Climate crisis effect? Arctic region witnesses massive 7,278 lightning strikes in 2021
In what can be called an effect of the climate crisis, the Arctic region seems to have been witnessing an unprecedented spike in lightning in 2021. Earlier, lightnings used to be rare in the region.
In 2021, Arctic region, which is the Earth’s northernmost, saw 7,278 lightning strikes. This count is nearly double of what had been witnessed in the last nine years combined.
These latest findings were published in the Finnish firm Vaisala’s annual lightning report.
This phenomenon is worrying scientists as the region’s air typically lacks the convective heat required to create lightning.
Vaisala’s meteorologist and lightning applications manager, Chris Vagasky, said, “Over the last 10 years, overall lightning counts north of the Arctic Circle have been fairly consistent. But at the highest latitudes of the planet – north of 80° – the increase has been drastic. Such a significant shift certainly causes you to raise your eyebrows.”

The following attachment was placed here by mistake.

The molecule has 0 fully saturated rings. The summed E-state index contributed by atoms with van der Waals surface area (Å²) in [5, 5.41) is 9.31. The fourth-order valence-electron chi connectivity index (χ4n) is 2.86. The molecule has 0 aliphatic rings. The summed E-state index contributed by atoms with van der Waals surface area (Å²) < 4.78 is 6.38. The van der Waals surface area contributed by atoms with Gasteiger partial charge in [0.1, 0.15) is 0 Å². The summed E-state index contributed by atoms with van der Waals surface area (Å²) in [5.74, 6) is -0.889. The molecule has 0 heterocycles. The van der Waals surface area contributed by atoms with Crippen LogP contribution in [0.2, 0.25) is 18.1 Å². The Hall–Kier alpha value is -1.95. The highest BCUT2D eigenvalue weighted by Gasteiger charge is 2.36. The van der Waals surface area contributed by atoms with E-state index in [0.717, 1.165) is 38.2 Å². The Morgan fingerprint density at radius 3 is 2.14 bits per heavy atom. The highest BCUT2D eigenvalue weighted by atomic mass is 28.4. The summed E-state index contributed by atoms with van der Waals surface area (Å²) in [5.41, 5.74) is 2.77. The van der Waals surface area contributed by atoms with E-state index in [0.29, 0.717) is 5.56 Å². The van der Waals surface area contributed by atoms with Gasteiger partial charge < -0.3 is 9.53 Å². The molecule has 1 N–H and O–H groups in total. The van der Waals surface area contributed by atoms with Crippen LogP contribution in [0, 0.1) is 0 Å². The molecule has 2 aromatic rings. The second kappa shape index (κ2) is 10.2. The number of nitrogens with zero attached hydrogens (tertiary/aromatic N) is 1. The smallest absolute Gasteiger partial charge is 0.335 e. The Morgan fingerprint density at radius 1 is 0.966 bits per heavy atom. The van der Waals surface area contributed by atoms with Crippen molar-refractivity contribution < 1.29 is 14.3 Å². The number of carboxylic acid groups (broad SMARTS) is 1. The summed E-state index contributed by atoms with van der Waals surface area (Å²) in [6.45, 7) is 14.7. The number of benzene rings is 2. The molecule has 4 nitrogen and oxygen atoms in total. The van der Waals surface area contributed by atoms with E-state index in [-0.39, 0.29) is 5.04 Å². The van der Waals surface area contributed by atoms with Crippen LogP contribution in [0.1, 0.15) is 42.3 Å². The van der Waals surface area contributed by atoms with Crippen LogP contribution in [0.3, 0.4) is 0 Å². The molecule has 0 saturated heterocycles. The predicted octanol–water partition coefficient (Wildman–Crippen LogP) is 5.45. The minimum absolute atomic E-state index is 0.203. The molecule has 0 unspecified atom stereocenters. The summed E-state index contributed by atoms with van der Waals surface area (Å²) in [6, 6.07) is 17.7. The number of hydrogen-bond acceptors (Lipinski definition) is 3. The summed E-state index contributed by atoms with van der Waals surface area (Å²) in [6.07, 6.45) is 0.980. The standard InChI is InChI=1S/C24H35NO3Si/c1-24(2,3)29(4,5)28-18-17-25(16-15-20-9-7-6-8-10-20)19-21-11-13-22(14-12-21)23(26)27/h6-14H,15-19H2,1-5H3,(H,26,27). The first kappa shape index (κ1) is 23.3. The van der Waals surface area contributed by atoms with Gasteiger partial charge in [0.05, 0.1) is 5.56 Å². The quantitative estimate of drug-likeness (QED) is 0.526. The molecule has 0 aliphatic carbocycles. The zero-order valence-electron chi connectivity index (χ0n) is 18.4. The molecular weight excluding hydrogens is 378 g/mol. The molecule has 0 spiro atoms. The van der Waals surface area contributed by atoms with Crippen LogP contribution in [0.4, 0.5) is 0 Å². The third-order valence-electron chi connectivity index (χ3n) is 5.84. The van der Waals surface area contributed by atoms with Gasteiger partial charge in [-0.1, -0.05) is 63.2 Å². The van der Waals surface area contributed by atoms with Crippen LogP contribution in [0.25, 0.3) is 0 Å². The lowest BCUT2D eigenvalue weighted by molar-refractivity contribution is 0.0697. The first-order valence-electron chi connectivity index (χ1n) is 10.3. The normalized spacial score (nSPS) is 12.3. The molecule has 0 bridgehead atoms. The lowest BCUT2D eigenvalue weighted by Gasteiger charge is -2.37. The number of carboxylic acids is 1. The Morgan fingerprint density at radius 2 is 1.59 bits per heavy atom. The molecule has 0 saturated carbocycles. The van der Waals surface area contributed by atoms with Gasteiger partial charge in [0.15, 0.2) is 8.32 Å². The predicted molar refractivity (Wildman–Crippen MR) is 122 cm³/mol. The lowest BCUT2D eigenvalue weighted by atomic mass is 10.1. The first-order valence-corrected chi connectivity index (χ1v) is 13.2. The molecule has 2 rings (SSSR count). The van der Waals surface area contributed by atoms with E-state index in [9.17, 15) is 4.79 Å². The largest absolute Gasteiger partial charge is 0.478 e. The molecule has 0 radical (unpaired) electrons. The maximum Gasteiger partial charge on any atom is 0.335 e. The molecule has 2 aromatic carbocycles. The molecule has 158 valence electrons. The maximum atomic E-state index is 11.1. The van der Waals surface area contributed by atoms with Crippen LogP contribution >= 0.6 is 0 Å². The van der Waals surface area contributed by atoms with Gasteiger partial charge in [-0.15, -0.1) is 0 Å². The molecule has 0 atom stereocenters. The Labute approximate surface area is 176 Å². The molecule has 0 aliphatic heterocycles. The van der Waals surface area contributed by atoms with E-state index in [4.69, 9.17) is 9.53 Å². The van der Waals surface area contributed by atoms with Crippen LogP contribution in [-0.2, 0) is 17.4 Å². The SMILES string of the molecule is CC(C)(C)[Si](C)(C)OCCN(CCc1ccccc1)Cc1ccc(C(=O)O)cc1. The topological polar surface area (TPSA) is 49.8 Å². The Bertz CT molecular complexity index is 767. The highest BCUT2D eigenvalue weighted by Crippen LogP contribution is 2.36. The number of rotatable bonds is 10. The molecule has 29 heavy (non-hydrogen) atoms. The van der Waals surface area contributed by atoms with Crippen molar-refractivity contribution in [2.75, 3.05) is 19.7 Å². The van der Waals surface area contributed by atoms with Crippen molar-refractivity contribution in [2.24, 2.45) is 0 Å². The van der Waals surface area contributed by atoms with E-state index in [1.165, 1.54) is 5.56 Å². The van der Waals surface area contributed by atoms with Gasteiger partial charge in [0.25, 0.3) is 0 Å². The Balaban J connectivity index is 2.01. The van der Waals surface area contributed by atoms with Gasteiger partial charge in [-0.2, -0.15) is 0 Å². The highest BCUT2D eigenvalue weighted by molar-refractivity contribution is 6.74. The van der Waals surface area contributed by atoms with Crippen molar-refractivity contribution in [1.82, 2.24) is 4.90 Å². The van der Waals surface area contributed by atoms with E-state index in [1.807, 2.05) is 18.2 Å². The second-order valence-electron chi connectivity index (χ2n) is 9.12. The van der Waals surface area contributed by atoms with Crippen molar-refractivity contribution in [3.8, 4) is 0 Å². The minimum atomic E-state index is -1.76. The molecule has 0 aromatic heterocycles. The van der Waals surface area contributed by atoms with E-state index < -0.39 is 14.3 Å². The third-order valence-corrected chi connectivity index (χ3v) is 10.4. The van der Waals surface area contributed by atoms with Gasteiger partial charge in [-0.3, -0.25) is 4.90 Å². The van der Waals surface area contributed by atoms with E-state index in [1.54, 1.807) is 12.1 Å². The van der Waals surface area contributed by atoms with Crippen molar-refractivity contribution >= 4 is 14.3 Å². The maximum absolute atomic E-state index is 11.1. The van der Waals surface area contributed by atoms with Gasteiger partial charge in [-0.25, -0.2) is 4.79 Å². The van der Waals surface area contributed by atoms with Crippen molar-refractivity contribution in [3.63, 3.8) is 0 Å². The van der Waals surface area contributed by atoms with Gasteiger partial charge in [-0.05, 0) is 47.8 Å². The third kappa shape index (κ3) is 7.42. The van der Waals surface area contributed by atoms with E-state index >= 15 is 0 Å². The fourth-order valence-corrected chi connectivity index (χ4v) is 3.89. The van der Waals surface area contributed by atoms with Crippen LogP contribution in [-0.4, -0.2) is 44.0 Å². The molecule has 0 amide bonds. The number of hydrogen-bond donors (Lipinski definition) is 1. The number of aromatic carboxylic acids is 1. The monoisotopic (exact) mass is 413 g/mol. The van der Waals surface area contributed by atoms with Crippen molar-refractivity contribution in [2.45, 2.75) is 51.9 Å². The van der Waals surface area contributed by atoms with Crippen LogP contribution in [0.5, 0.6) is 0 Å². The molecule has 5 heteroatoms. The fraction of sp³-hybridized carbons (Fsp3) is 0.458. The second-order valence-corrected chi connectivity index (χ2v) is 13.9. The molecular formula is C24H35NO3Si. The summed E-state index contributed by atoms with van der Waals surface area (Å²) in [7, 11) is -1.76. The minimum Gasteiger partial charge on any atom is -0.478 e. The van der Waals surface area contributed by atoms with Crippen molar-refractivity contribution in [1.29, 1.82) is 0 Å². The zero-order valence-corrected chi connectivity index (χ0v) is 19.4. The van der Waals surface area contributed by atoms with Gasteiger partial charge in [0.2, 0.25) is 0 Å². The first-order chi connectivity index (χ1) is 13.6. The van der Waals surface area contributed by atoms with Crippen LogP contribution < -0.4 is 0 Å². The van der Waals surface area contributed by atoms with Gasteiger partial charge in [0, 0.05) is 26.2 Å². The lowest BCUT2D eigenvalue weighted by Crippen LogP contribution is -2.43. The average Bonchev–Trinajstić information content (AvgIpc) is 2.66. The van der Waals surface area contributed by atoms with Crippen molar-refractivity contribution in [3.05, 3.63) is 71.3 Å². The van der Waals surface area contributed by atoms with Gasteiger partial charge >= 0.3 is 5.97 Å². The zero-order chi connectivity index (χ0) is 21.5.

The temperatures have been consistently rising in the Arctic at a rate of at least three times the global average. So, tracking the lightning in the region seems to have become an important indicator of the climate crisis.
“Changes in the Arctic can mean changes in the weather at home. All weather is local, but what happens at your house depends on how the atmosphere is behaving elsewhere throughout the world. Changes to conditions in the Arctic could cause more extreme cold outbreaks, more heatwaves, or extreme changes in precipitation to Europe,” Vagasky said.